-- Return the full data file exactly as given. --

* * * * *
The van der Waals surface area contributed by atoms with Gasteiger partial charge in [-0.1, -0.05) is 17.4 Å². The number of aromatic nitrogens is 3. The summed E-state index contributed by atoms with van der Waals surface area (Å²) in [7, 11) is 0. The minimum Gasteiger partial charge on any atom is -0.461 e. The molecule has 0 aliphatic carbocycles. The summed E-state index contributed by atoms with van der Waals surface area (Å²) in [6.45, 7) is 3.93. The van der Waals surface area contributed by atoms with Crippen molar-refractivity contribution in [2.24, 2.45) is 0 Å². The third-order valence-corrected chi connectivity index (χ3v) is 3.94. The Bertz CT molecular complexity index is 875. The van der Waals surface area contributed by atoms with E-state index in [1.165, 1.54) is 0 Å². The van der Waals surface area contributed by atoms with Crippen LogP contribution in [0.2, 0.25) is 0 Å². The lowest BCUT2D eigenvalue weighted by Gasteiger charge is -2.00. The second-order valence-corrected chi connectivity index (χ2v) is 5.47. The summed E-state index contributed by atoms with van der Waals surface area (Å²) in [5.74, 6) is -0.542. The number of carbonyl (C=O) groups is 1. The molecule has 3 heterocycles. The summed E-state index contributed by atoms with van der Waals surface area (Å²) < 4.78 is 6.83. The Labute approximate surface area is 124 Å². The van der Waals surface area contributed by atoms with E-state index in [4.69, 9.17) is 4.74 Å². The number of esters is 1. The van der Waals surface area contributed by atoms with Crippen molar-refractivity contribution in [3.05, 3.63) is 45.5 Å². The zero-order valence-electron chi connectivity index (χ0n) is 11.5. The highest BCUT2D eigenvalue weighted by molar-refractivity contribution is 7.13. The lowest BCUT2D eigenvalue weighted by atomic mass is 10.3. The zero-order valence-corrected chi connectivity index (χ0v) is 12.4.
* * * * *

The van der Waals surface area contributed by atoms with Gasteiger partial charge in [-0.1, -0.05) is 17.4 Å². The number of aromatic nitrogens is 3. The summed E-state index contributed by atoms with van der Waals surface area (Å²) in [7, 11) is 0. The minimum Gasteiger partial charge on any atom is -0.461 e. The molecule has 0 aliphatic carbocycles. The summed E-state index contributed by atoms with van der Waals surface area (Å²) in [6.45, 7) is 3.93. The van der Waals surface area contributed by atoms with Crippen molar-refractivity contribution in [2.24, 2.45) is 0 Å². The third-order valence-corrected chi connectivity index (χ3v) is 3.94. The Bertz CT molecular complexity index is 875. The van der Waals surface area contributed by atoms with E-state index in [1.165, 1.54) is 0 Å². The van der Waals surface area contributed by atoms with Crippen LogP contribution in [0.2, 0.25) is 0 Å². The lowest BCUT2D eigenvalue weighted by Gasteiger charge is -2.00. The second-order valence-corrected chi connectivity index (χ2v) is 5.47. The summed E-state index contributed by atoms with van der Waals surface area (Å²) in [5.74, 6) is -0.542. The number of carbonyl (C=O) groups is 1. The molecule has 3 heterocycles. The summed E-state index contributed by atoms with van der Waals surface area (Å²) < 4.78 is 6.83. The Labute approximate surface area is 124 Å². The van der Waals surface area contributed by atoms with E-state index in [4.69, 9.17) is 4.74 Å². The number of esters is 1. The van der Waals surface area contributed by atoms with Crippen molar-refractivity contribution in [3.05, 3.63) is 45.5 Å². The zero-order valence-electron chi connectivity index (χ0n) is 11.5. The highest BCUT2D eigenvalue weighted by molar-refractivity contribution is 7.13. The lowest BCUT2D eigenvalue weighted by atomic mass is 10.3. The zero-order valence-corrected chi connectivity index (χ0v) is 12.4.